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curated by Yorgos Kostianis

In 1970, robotics scholar, Masahiro Mori published a research that focused on the, not entirely linear, relationship between humans and anthropomorphic automata. His study found that the sense of empathy of the former towards the latter increased proportionally to the growing resemblance of robots to human features. However, once the robotic representative realism reached an extreme point, he noticed a sharp drop in positive emotional reactions arousing unpleasant sensations such as repulsion and anxiety.
This is the famous “uncanny valley” – which takes its name from the graphic representation of the aforementioned emotional decline. A valley that the film industry is also trying to cross.
In a world where virtual reality is rapidly becoming the norm, cinema is the art that gravitates closest to this concept. From the construction of virtual theatres with special effects, to the creation of curved screens with three-dimensional imagery, to the introduction of interactive films; technology is changing the game, albeit with a certain uncertainty.
The audience keeps oscillating between the consolidated status quo of traditional cinema and the disturbing allure of a future that is coming ever faster.
The purpose of this focus is to try and cross this valley together, through a selection of directors who push the boundaries of traditional cinematography with meta-media films capable of reflecting contemporary society through futuristic and dystopian lenses.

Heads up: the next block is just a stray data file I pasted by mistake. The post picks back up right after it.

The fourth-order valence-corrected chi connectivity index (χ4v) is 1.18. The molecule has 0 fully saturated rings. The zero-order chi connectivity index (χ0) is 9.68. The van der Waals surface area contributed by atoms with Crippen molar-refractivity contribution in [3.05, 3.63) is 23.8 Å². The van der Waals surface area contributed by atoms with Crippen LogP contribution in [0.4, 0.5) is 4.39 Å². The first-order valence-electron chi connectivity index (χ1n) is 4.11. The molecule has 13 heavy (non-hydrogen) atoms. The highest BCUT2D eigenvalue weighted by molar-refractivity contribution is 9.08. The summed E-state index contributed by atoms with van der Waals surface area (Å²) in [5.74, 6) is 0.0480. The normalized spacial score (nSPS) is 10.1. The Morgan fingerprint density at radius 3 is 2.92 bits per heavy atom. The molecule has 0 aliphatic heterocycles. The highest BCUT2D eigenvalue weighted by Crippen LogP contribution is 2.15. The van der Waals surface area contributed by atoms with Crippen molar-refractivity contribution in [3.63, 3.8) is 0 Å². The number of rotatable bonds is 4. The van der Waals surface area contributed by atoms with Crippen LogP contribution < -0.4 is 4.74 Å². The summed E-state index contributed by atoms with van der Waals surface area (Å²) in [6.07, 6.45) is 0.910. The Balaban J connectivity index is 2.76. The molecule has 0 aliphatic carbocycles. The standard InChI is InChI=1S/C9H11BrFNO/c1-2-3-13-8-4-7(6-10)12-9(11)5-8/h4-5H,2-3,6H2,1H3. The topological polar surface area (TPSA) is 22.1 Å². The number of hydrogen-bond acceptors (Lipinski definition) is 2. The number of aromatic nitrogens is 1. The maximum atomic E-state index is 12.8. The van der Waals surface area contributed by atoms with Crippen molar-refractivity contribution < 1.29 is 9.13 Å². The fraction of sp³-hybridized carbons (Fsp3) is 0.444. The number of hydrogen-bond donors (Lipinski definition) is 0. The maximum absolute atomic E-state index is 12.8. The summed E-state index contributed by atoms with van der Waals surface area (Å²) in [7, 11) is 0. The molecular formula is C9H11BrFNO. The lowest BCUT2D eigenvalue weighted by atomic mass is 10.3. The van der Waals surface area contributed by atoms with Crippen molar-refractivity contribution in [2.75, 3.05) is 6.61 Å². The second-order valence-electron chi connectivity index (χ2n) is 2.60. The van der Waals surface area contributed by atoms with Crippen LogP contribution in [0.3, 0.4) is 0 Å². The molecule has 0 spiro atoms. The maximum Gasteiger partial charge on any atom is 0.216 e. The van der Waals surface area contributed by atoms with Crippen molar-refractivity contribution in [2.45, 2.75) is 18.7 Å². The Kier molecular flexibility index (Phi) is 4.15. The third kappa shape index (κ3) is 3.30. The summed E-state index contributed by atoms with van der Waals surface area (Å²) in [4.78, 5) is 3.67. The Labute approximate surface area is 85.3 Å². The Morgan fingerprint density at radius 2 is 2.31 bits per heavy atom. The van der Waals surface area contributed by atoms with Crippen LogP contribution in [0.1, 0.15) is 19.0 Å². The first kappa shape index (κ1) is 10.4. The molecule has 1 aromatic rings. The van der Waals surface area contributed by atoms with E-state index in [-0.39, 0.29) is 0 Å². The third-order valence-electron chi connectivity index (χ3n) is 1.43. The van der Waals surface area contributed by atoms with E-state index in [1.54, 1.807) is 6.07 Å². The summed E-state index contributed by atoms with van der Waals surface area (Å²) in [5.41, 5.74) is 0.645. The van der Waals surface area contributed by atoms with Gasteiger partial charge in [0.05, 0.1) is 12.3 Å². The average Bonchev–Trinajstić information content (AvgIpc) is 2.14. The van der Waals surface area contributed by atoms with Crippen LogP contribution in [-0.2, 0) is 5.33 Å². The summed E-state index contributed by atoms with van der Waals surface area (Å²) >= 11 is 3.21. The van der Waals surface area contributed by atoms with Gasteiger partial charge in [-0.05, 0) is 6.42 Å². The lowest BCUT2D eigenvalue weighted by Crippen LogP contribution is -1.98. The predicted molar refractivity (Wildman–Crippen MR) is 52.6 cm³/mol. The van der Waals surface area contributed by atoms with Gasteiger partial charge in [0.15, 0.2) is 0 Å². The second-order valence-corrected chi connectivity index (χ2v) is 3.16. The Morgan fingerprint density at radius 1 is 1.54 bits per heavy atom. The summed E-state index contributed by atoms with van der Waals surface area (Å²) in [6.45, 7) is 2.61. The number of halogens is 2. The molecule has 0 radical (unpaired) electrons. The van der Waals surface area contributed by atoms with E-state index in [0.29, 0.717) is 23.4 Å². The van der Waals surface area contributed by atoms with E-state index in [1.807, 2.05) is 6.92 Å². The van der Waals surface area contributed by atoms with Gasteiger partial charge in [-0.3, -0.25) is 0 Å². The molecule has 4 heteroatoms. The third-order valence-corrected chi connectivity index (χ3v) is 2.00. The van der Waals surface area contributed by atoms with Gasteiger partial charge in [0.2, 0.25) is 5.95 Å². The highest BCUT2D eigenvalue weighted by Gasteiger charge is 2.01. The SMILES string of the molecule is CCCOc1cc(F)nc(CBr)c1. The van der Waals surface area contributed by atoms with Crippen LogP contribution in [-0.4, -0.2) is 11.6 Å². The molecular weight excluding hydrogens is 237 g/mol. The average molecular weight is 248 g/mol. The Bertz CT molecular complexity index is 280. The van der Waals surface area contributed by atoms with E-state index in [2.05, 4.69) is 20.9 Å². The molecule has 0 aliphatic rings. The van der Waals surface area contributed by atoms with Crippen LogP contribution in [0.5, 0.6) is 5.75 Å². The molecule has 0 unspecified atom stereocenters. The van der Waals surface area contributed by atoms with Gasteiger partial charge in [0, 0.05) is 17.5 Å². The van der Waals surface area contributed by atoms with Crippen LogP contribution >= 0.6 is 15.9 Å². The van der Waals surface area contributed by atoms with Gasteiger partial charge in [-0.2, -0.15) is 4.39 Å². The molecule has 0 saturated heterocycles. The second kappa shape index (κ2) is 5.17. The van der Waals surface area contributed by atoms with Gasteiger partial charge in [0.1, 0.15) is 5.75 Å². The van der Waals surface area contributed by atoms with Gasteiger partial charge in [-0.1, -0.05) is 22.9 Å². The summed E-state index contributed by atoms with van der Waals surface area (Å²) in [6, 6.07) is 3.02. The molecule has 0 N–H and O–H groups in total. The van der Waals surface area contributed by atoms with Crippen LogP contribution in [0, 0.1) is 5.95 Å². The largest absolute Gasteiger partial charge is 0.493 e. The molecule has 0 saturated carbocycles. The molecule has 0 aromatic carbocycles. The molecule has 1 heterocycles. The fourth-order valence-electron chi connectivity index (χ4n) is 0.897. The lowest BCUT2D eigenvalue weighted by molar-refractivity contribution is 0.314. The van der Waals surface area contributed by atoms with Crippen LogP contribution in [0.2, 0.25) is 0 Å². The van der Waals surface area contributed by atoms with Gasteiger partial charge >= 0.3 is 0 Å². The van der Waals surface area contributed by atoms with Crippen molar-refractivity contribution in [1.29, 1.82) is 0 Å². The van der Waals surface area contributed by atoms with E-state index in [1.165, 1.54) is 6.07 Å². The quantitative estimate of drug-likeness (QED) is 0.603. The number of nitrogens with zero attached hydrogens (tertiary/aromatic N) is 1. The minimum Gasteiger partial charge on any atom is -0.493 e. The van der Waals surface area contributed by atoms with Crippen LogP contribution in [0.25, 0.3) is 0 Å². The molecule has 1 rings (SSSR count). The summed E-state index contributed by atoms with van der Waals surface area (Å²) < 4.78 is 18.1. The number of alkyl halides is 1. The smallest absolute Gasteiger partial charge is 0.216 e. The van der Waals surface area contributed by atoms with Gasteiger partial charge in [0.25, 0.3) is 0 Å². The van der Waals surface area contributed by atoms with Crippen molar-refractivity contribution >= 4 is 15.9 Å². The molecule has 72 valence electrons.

Throughout the exploration of this post-media terrain, our objective will be that of investigating the impact that this filmic event horizon could have on us, and on the future of cinema.

The selected shorts

curated by Yorgos Kostianis

Best Friend by Nicholas Olivieri, Shen Yi, Juliana De Lucca, Varun Nair, David Feliu, France (2018)
Le Bruit de la Lumière (The Sound of Light) by Valentin Petit, France (2018)
La Couleur de tes Lèvres (The Colour of Your Lips) by Annick Blanc, Canada (2018)
Deb di Noga Pnueli, USA (2018)
Supermarket by Gianluca Abbate, Italy (2018)

-Le Bruit de la Lumière / The Sound of Light
Paris-based director, Valentin Petit drew inspiration for his latest film by exploring the experience of those with synesthesia —a perceptual phenomenon where the stimulation of one sensory pathway triggers another— after reading Daniel Tammet’s autobiographical novel, Born on a Blue Day. Twisting reality yet further, Petit imbues Lou, the film’s protagonist, with surreal and mind-bending supernatural abilities. “The choice to give Lou supernatural abilities was to demonstrate our inability to understand something which is so intimate and personal. Entering into the fantastical allowed the film to pose challenging questions to the other main characters, Marius and Pablo, who must confront a phenomenon that defies belief.”

-The Colour of Your Lips / La Couleur de tes Lèvres
A Canadian short drama film, directed by Annick Blanc and released in 2018. The film stars Alexis Lefebvre and Katia Lévesque as a man and a woman who appear to be the last remaining survivors of a post-apocalyptic world where the atmosphere no longer supports human life.

-Best Friend
Best Friend is an animated short film set in the near future. The film grapples with topics like loneliness, technology, addiction and how these three notions are connected to one another. The film portrays the relationship of humans and modern technology such as smart phones and social media and how much we are dependent on them.

Over the course of a long weekend, a group of old friends experiment with an Alexa-style device that allows them to test boundaries and rectify their bad behavior… but not without consequences.

A voice says “I would like to make you feel nice and comfortable, and to empty your mind of every single thought…” Thus begins the story, with an invitation to make you fall asleep, in a calm, deep, and peaceful rest, while a chaotic landscape, crowded with people, sets up on the screen. The crowd doesn’t seem to have anywhere to go, but they are actually sleeping and they need to dream.

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